Enjoying the Natural Beauty of Portugal

Just 550kms long and 220kms wide, Portugal occupies a rectangular chunk of the Iberian Peninsula, west of Spain. Its southern Algarve coastline is one of the most dramatic and picturesque in Europe, while the rest of the coast is Atlantic facing and is similarly pretty. The country enjoys an incredible variety in geography. The northern and central areas have large populations with lush landscapes, characterized by rivers, valleys, forests and mountains – the highest range being the Serra da Estrela, peaking at Torre. The south is drier and less populated, while the rural interior is undeveloped.

Some of the best scenery is found in the north along the Costa Verde, including the lovely Douro valley near Oporto, famous for producing port wine. Along the eastern flank of the country are a series of unspoiled and wild national parks, some quite mountainous.

Beaches run unbroken down most of the west coast. Only two significant cities exist, Lisbon, near the centre of the west coast, and Oporto, further north. To its west and southwest lie porto-343487_960_720the islands of the Azores and Madeira, isolated out in the Atlantic.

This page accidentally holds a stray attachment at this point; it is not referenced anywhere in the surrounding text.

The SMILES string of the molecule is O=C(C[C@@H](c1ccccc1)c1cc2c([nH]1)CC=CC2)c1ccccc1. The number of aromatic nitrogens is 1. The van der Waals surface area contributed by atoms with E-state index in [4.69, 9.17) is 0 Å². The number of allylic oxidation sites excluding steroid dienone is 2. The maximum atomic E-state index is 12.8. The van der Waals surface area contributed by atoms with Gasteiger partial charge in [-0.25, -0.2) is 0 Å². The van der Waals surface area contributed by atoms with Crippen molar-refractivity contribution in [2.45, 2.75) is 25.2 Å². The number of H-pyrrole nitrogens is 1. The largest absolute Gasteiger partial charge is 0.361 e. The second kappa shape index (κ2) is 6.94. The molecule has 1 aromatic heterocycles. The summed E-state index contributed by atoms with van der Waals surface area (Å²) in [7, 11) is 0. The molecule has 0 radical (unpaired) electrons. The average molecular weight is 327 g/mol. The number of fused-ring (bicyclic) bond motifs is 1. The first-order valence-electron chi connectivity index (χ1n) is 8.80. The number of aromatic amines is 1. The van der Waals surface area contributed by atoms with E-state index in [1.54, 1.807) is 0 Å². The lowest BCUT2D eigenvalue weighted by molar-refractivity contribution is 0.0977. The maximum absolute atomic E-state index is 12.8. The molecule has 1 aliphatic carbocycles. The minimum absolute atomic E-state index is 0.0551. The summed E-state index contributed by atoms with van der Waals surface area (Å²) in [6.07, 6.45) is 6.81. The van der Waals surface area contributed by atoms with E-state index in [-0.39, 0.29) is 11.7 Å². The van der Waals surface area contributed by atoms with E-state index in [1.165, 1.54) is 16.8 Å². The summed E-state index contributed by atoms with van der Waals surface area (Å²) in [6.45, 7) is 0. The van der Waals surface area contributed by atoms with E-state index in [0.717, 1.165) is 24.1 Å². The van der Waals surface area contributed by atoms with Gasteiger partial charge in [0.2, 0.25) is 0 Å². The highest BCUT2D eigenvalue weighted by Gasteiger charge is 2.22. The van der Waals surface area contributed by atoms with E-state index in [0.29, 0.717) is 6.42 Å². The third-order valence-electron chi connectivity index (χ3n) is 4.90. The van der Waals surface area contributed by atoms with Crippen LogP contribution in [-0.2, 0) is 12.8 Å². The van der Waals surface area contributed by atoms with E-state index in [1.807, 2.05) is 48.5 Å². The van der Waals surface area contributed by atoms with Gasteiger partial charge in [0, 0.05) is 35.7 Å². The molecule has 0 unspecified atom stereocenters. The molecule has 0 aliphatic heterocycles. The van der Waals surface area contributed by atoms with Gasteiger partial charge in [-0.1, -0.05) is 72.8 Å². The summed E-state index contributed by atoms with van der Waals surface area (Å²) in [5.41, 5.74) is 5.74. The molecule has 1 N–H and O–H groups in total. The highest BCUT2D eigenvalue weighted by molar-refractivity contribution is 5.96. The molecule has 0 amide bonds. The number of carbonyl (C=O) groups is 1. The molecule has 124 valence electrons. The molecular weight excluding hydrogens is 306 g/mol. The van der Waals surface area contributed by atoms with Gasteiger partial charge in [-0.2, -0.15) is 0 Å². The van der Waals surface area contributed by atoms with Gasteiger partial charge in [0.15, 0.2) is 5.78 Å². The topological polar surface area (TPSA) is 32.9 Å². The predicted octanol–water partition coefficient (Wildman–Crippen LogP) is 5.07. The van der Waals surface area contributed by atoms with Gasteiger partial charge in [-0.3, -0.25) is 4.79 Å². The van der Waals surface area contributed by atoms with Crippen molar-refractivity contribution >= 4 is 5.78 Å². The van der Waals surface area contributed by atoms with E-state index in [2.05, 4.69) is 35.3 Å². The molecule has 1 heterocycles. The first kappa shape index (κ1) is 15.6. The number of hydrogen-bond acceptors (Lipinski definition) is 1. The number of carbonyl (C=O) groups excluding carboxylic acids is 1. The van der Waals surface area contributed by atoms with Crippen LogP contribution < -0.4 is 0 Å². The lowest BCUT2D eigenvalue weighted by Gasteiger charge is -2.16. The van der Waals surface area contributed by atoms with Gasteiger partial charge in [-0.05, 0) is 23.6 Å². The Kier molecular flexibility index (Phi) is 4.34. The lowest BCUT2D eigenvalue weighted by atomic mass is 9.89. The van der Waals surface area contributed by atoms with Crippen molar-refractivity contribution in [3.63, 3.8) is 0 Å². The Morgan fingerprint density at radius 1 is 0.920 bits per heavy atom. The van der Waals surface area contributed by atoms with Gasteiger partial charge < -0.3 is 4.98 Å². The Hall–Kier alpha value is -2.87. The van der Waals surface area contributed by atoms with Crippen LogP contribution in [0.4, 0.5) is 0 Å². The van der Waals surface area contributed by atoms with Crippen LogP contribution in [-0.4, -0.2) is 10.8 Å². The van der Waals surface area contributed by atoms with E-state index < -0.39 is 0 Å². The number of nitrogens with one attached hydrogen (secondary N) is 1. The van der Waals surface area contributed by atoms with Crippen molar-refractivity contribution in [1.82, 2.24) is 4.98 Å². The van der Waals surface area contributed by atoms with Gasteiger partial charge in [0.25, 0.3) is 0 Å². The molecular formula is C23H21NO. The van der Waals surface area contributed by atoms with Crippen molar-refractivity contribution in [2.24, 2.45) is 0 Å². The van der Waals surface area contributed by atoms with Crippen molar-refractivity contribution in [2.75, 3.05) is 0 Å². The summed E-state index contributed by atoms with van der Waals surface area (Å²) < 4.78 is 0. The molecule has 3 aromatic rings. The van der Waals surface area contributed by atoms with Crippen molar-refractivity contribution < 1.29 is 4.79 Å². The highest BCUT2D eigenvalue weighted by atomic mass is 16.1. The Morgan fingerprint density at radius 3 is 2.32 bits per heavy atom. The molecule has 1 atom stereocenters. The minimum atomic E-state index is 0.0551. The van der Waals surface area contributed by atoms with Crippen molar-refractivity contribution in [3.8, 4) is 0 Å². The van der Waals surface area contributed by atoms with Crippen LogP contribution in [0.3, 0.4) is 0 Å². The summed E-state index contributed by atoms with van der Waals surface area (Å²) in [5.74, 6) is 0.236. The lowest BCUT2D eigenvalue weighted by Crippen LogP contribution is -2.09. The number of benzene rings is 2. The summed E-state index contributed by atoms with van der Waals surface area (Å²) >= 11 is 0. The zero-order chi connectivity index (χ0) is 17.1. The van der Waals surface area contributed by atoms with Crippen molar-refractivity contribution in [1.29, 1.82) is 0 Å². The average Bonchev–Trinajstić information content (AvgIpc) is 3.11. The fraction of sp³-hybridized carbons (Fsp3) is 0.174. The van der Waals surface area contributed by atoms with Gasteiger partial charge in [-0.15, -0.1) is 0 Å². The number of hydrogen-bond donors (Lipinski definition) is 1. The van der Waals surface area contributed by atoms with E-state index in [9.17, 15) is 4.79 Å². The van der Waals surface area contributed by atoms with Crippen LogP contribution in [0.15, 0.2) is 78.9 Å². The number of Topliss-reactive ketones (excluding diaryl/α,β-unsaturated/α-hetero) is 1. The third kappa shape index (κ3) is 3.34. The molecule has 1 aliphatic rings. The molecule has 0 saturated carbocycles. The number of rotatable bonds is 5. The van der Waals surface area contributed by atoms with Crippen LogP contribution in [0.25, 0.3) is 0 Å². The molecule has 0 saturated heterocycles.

Portugal enjoys a temperate climate with hot, lengthy summers and reliable sunshine. In the south, summers are warm with very little rain except in early spring and autumn, leaving the landscape somewhat dry. Typically the thermometer reaches well into the 30s C. in this region during the summer.

Lisbon and its surrounding region are a little more temperate and comfortable during the summer, with temperatures dropping to single figures in the winter.

The North tends to receive higher rainfall, but remains dry during the summer. The northwest has mild winters with high levels of rainfall and fairly short summers, while the northeast has longer winters and hot summers.

The interior gets cold in the winter on account of the altitude and snowfall is common on the Serra da Estrela. The Alto Douro and the Alentejo do have uncomfortably hot summers and droughts are common.